As for the 27 inch scale length, Darren is partly (mostly?) right about my experiences with the 7421XL. I've been playing 7-string for years and was really unhappy with the performance of the low string on a standard scale length. I started looking for anything with a longer scale length and was able to try several, most high end and hand made. The 7421XL at 27 inches was the one that worked the best and while it was not ideal for the music I played, it did a pretty good job. When I designed our guitars I kept both the scale length and the neck shape from the Ibanez but I adapted it to a guitar that has a much stronger acoustic voice which I think translates really well when it's amplified. But it was not until I got the Swan actually functioning that I realized the full impact of the longer scale length.

The extra length is really not nearly as obvious to the hands as it is to the ears. Tuned to standard pitch, the 27-inch scale length is like comparing a full size grand piano to an upright and not just for a 7-string. The effect on a 6-string is really stunning. The clarity and articulation are amazing. The notes just seem to jump off the strings. And it doesn't really matter if you're playing quiet jazz or high gain rock. The effect is the same.

BTW, the tuners are indeed Sperzel Sound Lock open backs. I chose them because they cut down the weight on the peg head dramatically. I hate guitars that are heavy and I especially hate guitars that are head-heavy. Building a guitar with a long scale length that is both light weight and well balanced is a challenge and requires a lot specific design decisions of which the tuners were just one of many. But it's worked out pretty well. Our basic 6-string model only weighs 6lbs and balances really well.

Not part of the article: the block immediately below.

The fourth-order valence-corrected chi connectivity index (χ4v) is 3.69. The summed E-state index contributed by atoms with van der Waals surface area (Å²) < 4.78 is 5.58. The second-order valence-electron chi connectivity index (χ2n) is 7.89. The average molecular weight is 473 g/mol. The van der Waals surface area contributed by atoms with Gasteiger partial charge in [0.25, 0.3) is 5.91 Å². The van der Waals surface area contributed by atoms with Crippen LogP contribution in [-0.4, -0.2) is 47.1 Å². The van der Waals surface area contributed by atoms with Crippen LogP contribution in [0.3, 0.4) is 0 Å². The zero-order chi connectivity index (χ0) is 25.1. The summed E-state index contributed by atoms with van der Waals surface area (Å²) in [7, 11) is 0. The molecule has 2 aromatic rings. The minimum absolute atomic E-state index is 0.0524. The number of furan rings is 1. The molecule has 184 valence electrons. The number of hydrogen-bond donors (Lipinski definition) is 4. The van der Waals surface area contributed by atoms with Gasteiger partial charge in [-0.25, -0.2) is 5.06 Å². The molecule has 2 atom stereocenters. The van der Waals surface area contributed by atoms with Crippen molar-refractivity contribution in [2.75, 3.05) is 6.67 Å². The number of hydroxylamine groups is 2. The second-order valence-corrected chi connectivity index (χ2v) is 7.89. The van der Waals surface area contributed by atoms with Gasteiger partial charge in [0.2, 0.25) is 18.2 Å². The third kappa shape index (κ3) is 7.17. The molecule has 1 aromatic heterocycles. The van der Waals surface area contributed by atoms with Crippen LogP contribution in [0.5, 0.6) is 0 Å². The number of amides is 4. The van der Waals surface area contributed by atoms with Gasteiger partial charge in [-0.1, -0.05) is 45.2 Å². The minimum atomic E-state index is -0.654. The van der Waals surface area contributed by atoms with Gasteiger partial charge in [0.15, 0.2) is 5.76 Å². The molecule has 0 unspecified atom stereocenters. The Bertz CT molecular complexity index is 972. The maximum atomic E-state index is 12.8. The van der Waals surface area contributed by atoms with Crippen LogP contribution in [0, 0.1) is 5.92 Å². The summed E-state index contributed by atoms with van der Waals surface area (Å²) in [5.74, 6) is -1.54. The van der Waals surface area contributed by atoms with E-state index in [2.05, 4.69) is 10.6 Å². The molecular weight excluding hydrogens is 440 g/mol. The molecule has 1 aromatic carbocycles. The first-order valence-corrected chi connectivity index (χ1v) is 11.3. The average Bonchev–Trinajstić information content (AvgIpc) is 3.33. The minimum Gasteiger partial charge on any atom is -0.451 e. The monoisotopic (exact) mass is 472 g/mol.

Once again, thanks for posting the link and thanks for taking an interest in our guitars.

Edited by Jim Soloway
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Tuned to standard pitch, the 27-inch scale length is like comparing a full size grand piano to an upright and not just for a 7-string. The effect on a 6-string is really stunning. The clarity and articulation are amazing. The notes just seem to jump off the strings. And it doesn't really matter if you're playing quiet jazz or high gain rock. The effect is the same.

i like the sound of what you are talking about...i usually keep to a short scale to keep the string tension down for ease of bending...but it does seem to sacrifice some depth of tone(to me anyway)

I hate guitars that are heavy and I especially hate guitars that are head-heavy.

glad to hear it.that is something i always think about when building and something i can't stand about some of the high end production guitars(bc rich virgin with the widow headstock for example)

anyway i hope you choose to come around from time to time and share some ideas.